With the internet and computer usage as prevalent as they are, crimes involving the use of that technology are becoming more common. Acquiring the personal information or identifying information of another person and using it for your own benefit, without permission, is a crime. In Philadelphia, a person commits the offense of identity theft if he possesses or uses the identifying information of another person without the consent of that other person. Identifying information can be anything such as a social security number, insurance information, driver’s license, birthdate, or bank account number. In using that identifying information, the accused individual must have intended to further an unlawful purpose, such as theft. A Philadelphia identity theft lawyer can help you build a defense or answer your questions about the law.
To be convicted of identity theft in Philadelphia, the prosecutor must show that the accused individual was using the name, credit card number, social security number, or some other identifying information of another individual without permission to do so. Commonly, the accused portrays himself as that other individual, and therefore deceives the store, merchant, or business to acquire goods or services with no intent to pay for it himself.
Each time an accused individual possesses or uses the identifying information of another constitutes a separate offense under this statute. Simply put, the accused individual can be charged with identity theft for each time they used the false information, which allows the prosecution opportunities to seek individual punishments for each offense. However, the prosecution can also aggregate the offenses. This would reduce the number of offenses, but increase the total value of the theft by adding them together. Depending on the facts and circumstances of the case, the identity theft attorney in Philadelphia may be able negotiate with the prosecutor to have the case charged in a manner which would best benefit the accused.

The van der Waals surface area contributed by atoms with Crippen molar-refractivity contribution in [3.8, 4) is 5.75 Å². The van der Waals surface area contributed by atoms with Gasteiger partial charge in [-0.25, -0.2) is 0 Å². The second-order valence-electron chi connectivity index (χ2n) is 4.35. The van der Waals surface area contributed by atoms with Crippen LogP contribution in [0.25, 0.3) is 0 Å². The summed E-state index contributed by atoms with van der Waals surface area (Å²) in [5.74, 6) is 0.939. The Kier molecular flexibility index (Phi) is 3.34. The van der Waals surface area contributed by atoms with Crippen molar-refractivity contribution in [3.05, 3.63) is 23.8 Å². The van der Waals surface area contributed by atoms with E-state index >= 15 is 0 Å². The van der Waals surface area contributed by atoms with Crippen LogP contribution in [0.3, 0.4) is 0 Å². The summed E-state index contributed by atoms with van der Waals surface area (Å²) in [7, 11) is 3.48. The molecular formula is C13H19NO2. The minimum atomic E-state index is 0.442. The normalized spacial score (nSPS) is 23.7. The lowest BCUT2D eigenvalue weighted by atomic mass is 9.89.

The grading of an identity theft charge generally depends on the value of the property or services obtained as a result of the misrepresented identifying information. If the value involved is less than $2,000, then the offense is considered a misdemeanor of the first degree and punishable by a maximum of 5 years in prison and a $10,000 fine. If the total value involved is more than $2,000, or the offense is part of a criminal conspiracy, the offense will be considered a felony of the third degree and punishable by a maximum of 7 years in jail and a $15,000 fine. If the accused has two or more prior convictions for Identity Theft, the grading will be increased to a felony of the second degree punishable by a maximum of 10 years in prison and a $25,000 fine. If the complainant is over 60 years of age, and therefore in a protected class, increased penalties could be imposed.
In addition to jail time, probation, and fines, the Court will likely order any individual convicted of identity theft to pay restitution to each affected victim. Other punishments could include community service or drug/alcohol treatment if it was the underlying cause of the criminal activity.
Each case is different, and there are numerous defenses to criminal allegations of theft and fraud. An experienced attorney can raise issues regarding the lack of proof, alibi, or misidentification of the accused. Further, it may be as simple as a mistake. If the accused had permission to use the information, he or she cannot be convicted of a crime. When represented by counsel, your Philadelphia identity theft lawyer can contact the prosecutor and discuss the case and potential defenses prior to trial in hopes of working out an agreeable resolution.
In identity theft cases, if the case goes to trial, the prosecutor will likely attempt to utilize surveillance video, testimony from the alleged victim and merchant, store receipts, bank records, or other voluminous business records to criminalize the alleged fraudulent transactions. It is important to have an experienced Philadelphia identity theft attorney to review the evidence and assist you in building a strong defense.
As with all convictions, an individual with a criminal record can encounter long term effects. To best avoid those consequences, an accused individual needs to be found not guilty or limit the sentence or charges as much as possible. If you or someone you know has been accused of identity theft, contact our criminal attorneys today to ensure that your rights are protected and you are fully informed about the legal process.
David Clark Attorney at Law